The picture is, with some notable exceptions, remarkably similar in every major region of the world: when journalists are killed because of their work there is a marked absence of will and determination to prosecute those responsible for those murders. This pattern of behaviour is often more marked in cases when the victims are journalists than it is in the case of other severe human rights violations.

International human rights courts such as the European Court of Human Rights could provide an effective remedy but they often underperform, either because they are overloaded or underfunded, or because they lack the authority to enforce their decisions, or a combination of the above.

In international humanitarian law (which applies in situations of armed conflict), the overriding factor behind the violent deaths of journalists appears to be political will, combined with the special difficulty of gathering evidence in times of armed conflict.

The practical effects of the unanimous passage of UN Security Council Resolution 1738 in 2006, which was intended to help remedy the general lack of political will in this area, have been frankly disappointing .It is impossible to escape the conclusion that UN Member States have shown a signal lack of political will to give effect to the principled and clear call for all states to honour their obligations to protect journalists as civilians and, in particular, to ensure that killings in  violation of those duties are duly investigated and prosecuted.

The proposed international conference examining the issue should pay particular attention to the following, as part of an open-ended initiative, involving governments, IGOs and INGOs, journalist reps, lawyers, academics and other experts:-

The need for the international community to agree and establish the means to enforce recommendations and judgments from international bodies and courts in individual cases. A system of standing review committees, at regional and/or global level, might be put in place with a mandate to achieve that goal. But in order for it to be effective and to inspire confidence, such bodies should be constituted independently from any particular state authority; and must involve independent NGOs in a meaningful way in their work.

The closest existing model for such an oversight body, the Committee of Ministers of the Council of Europe, which is charged with the Execution of ECtHR decisions, not only lacks enforcement powers, but as a body representing states, it must always be open to suspicions of compromise on political grounds.

  • The leadership role played by ‘influential’ States in all regions, together with that of the permanent members of the UN Security Council –the US, UK, France, China and Russia — should be recognised as part of a  UN-led process of seeking to achieve better levels of compliance by all states in this area. Importantly, as a necessary confidence-building measure, the P5 states should be called on not only to support declarations calling for compliance, such as UNSC Resolution 1738; their special status should also be reflected in requirements that they set an example in terms of transparency, openness and public scrutiny of their own conduct.
  • The urgent need to establish a standing court or tribunal for human rights violations in Southeast Asia. The ASEAN human rights body might be developed to take on such a role, through the sincere efforts of regional states and active support from the wider international community.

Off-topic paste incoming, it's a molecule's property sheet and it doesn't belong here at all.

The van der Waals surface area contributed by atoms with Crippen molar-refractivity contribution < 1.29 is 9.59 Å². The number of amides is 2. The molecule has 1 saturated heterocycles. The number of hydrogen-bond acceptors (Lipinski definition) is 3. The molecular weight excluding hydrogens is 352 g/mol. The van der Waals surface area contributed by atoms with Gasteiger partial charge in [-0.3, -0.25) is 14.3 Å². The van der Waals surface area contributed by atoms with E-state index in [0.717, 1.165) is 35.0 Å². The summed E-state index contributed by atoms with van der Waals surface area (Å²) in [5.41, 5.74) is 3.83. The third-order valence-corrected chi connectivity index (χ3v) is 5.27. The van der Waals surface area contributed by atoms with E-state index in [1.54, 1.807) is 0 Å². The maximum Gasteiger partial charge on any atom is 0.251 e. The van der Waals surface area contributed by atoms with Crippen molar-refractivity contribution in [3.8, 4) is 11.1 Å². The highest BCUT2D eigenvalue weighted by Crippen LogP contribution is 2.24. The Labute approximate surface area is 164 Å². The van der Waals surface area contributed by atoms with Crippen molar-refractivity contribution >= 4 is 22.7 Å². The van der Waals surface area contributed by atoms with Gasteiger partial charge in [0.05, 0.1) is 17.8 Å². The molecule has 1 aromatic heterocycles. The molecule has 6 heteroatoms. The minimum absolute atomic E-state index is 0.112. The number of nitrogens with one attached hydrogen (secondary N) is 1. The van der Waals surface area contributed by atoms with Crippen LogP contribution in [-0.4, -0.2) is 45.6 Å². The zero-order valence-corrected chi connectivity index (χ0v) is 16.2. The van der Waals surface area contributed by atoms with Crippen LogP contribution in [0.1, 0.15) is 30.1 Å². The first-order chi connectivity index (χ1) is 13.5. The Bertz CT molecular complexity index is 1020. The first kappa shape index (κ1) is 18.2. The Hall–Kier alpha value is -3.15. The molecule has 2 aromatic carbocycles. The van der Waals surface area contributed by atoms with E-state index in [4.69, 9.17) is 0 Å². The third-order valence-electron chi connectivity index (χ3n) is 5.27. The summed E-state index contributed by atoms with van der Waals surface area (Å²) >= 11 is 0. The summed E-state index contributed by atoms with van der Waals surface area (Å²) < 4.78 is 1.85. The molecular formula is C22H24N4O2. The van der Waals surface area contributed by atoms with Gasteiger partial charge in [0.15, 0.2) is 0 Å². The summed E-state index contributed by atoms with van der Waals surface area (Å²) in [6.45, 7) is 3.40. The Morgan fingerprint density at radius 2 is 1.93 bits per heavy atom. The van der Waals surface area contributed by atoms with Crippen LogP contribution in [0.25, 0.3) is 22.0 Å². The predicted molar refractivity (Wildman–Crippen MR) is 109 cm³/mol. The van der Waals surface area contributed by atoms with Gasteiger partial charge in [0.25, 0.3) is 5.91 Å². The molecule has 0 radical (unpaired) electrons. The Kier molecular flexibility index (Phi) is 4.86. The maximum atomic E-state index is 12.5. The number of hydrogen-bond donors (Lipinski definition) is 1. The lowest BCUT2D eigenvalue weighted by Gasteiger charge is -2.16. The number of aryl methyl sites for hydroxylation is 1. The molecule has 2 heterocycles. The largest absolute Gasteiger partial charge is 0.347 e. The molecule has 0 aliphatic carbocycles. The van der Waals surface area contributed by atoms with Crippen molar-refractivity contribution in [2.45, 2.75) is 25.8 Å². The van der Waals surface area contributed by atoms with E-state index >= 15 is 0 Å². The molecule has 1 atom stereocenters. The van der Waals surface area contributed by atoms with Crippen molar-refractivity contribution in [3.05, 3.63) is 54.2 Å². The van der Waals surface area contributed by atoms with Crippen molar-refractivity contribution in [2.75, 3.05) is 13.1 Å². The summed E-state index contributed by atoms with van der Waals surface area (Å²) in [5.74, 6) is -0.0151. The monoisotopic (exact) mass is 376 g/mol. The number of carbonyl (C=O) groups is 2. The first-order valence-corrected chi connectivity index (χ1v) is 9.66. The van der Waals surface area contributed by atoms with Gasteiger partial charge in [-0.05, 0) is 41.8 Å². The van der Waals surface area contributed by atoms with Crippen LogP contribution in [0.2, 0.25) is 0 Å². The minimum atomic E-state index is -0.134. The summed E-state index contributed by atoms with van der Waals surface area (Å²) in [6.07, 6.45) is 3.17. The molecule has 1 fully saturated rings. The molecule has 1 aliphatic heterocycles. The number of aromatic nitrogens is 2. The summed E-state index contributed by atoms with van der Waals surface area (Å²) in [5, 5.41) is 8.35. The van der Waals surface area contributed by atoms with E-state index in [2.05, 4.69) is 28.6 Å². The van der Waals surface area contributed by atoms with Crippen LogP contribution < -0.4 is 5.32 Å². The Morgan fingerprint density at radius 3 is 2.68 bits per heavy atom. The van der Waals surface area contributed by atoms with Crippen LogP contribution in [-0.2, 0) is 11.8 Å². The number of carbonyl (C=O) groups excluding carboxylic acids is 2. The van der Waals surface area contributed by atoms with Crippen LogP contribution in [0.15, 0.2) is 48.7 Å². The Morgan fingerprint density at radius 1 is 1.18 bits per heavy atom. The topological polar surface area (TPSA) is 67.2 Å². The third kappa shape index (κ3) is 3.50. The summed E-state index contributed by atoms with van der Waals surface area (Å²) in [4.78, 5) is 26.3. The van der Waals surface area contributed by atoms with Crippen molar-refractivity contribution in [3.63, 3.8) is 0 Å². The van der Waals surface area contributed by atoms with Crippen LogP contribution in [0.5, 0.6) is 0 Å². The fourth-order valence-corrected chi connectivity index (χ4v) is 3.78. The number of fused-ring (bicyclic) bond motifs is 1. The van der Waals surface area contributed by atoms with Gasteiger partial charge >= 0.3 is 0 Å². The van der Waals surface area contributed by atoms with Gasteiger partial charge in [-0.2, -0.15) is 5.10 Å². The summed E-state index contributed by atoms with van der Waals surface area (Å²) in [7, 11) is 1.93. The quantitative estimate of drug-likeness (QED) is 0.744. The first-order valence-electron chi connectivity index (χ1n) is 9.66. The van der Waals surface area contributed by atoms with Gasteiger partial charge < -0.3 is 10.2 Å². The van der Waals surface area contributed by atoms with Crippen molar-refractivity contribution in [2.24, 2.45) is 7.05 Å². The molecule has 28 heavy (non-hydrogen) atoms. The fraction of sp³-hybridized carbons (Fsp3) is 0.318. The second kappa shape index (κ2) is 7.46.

• The role that NGOs can play as reporters of human rights violations, as monitors of State action, and especially as sources of information for IGOs bodies tasked with the supervision of international human rights treaties, should be significantly enhanced. Without that innovation, experience suggests, there is a very real risk  that the record of cases of violence and impunity will continue to deteriorate even further.
  • The need to establish a standing committee that can investigate and provide a rapid response to suspected situations of human rights violations, both on a regional basis and globally. Hopes which  were raised several years ago that effective protection might be provided by the “Justice Rapid Response” mechanism, which would provide quick and coordinated interventions in respone to urgent need, appear to have faded. Available evidence suggests that up to early 2010, at least, the effective usage of this mechanism was so low as to be hardly measurable. Among the most problematic regions are Russia, North Caucasus, Philippines, Sri Lanka, and Mexico. The MLDI was set up in 2009 specifically with the goals of increasing the coordination between governments and HR Law experts, and providing legal services rapidly in defence of journalists who find themselves under attack in various forms. The MLDI’s actual experience in practice demonstrates, unfortunately, that existing mechanisms are severely inadequate to support those tasks.
  • The need for international bodies to be authorised to issue binding decisions as well as advisory recommendations, and for them to have the funding necessary to carry out their mandates.
  • UNESCO now compiles regular audits on all murders of journalists, and requests information from the States concerned about the follow-up by judicial authorities. But the system is voluntary for member-states and lacks any kind of enforcement mechanism. Any moves by UNESCO member states to show a real determination to tackle the deep-seated evil of journalists’ killings and failures to investigate them and bring the perpetrators to justice must end this crucial deficiency, and provide the UNESCO Director-General and her staff, as well as member states acting together, the means to see that solemn international commitments are honoured.

The OSCE has elaborate rules and standards in this field and the Office of the OSCE Representative on Freedom of the Media has achieved much by personal intervention and well-argued pressure. But the OSCE RFOM’s Office has a severely limited operating budget, and its survival depends on the goodwill of all participating states, including some which remain hostile to close scrutiny and where impunity has taken root. Most importantly, the record of cases from the whole OSCE area over the past ten years unfortunately shows that overall compliance with the expected standards with respect to countering targeted violence against journalists and ending impunity has not improved, and by many measures has grown systematically worse.